New Delhi :When it comes to inflation, the year 2015 has shown that the macroeconomic datapoints may not always show the real picture and the cases in point relate to quite a few kitchen staples such as potato, onions and pulses.
For records, the Consumer Price Inflation has remained well under control hovering in the range of 3.66-5.4 per cent so far in 2014, while the industry chambers and some other experts are hopeful that it would keep below 6 per cent mark in the New Year—a target set by the Reserve Bank.
However, the consumers saw an altogether different story in 2016 when they went to the shops to purchase some staple grocery and vegetable items for a good part of the year.
While onion prices again brought tears to the eyes of consumers, prices of tur dal touched record high levels above Rs 200 a kilogram.
Another dataset, the Wholesale Price Index (WPI) based inflation in fact stayed in the negative zone for the entire year, meaning the wholesale prices actually fell and there was no inflation at all.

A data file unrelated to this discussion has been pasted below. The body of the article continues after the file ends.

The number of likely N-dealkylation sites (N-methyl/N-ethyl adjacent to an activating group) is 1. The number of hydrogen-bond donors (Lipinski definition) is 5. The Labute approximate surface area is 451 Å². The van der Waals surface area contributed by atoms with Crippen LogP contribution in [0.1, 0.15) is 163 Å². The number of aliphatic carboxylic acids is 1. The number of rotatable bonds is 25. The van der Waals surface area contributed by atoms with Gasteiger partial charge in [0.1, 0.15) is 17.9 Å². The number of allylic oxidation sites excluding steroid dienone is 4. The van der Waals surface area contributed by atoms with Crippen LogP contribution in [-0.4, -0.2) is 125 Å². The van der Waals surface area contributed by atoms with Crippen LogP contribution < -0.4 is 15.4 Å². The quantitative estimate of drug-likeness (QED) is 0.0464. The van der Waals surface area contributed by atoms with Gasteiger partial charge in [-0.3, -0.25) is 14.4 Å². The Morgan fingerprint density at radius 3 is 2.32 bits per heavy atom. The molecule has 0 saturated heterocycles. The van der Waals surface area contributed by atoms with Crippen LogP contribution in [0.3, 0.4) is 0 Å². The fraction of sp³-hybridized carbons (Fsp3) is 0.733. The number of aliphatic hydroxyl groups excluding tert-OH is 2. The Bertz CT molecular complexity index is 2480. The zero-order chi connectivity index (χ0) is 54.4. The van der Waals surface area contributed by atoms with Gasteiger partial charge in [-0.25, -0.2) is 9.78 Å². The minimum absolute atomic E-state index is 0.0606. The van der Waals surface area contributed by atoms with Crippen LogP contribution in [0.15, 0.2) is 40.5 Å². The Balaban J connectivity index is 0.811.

While it entered the negative zone in November 2014, the WPI inflation stood at (-)3.8 per cent in October 2015.
On the future datapoints, the industry chambers expect the prices to stabilise in the New Year although WPI may come back to the positive territory.
“During 2016, prices are likely to stabilise as industries continue to operate below full capacity. With industrial prices no longer falling, WPI inflation is likely to rise to positive territory while CPI inflation will likely remain in a band of 5-5.5 per cent, CII Director General Chandrajit Banerjee said.
“RBI’s target of 6 per cent by January 2016 will be easily met. In fact, inflation is likely to moderate from current levels as measures are taken to moderate the prices of pulses which had shot up on account of deficient rains”, he added.
International crude oil prices, which plunged to historic lows on a supply glut during the year, helped India reduce its oil imports bill and consequently commodities’ transport cost.
RBI has however cautioned that while oil prices, barring geopolitical shocks, are expected to remain benign for a few more quarters, the uptick of CPI inflation excluding food and fuel for two months in succession warrants vigilance.